Dashboards in the Supply Chain – Manufacturing

Abf├╝llanlage Bottling plantManufacturing is another area in the supply chain for which you could have lots of KPIs that can be indentified and monitored. To a fair extent, a many of the KPIs for a warehousing operation also apply to a manufacturing environment, such as:

  • Monitoring the status of orders, including Priority Orders
  • Monitoring order turnaround times
  • Monitoring incidents on the production floor

Other items that could be monitored via a Dashboard in a manufacturing operation include:

Productivity

Most manufacturing operations have productivity KPIs for staff, and by monitoring productivity via a dashboard in real-time will allow the company to identify and resolve any issues whilst they are occurring.

This information can also feed into trends, be it seasonal, type of product being manufacturing, etc so that adequate resources can be scheduled as required.

Raw Material Stock Levels

Whilst many ERP systems these days have real-time monitoring of stock levels and some have the ability to place orders automatically, it is still vital that planners are able to see what triggers these stock levels to run low and when. Any information they can gather about the items and their stock levels will assist with materials planning in the future and also guide them in adjusting the minimum stock levels.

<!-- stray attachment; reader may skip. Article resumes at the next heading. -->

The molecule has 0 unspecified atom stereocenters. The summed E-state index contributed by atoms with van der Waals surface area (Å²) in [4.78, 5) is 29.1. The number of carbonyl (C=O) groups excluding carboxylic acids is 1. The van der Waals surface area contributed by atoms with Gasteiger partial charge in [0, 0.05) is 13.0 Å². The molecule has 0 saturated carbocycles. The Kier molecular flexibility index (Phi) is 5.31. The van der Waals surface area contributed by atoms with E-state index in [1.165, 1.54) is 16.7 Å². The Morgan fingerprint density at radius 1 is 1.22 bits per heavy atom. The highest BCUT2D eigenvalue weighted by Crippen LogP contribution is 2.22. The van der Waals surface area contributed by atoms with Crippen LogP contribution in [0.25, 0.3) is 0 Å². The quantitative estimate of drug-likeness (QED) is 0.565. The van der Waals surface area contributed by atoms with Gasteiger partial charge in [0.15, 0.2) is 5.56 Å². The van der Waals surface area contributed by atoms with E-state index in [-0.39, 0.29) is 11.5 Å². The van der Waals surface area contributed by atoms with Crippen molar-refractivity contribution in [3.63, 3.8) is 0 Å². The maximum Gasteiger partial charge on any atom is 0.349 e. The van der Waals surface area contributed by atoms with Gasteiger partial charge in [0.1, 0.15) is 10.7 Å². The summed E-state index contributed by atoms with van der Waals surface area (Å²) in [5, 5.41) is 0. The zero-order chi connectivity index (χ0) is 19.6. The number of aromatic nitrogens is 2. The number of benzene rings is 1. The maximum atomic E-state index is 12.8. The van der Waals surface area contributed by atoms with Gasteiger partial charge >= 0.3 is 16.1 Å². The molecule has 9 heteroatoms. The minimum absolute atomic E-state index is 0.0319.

Real-time monitoring via dashboards and/or alerts can provide input to this process.

Damaged Goods

Producing damaged good in the manufacturing process is a costly exercise as in some cases there is no option but to start again from scratch.

By monitoring any reported damages in real-time, the plant or factory manager will be able to identify the problem, analyse the cause and implement changes to reduce any further potential for damaged goods being produced.

Of course, the value of the goods being produced need to considered when implementing a monitoring process. Trying to fix the occasional damage in a low value item such as a plastic straw isn’t as important as trying to eliminate 5% of large crates turning up with defects.

Wastage

Material wastage does happen in most manufacturing operations. However, identifying the causes of this wastage and trying to reduce or eliminate it will result in significant cost savings.

A real-time dashboard can be used to monitor how much wastage is being produced and if any particular workstations or machines is producing more waste than the others. In the case of a machine, it could indicate something as simple as a machine requiring recalibration!

Hopefully this is useful in some way and I would love to hear from you with any examples you wish to share.

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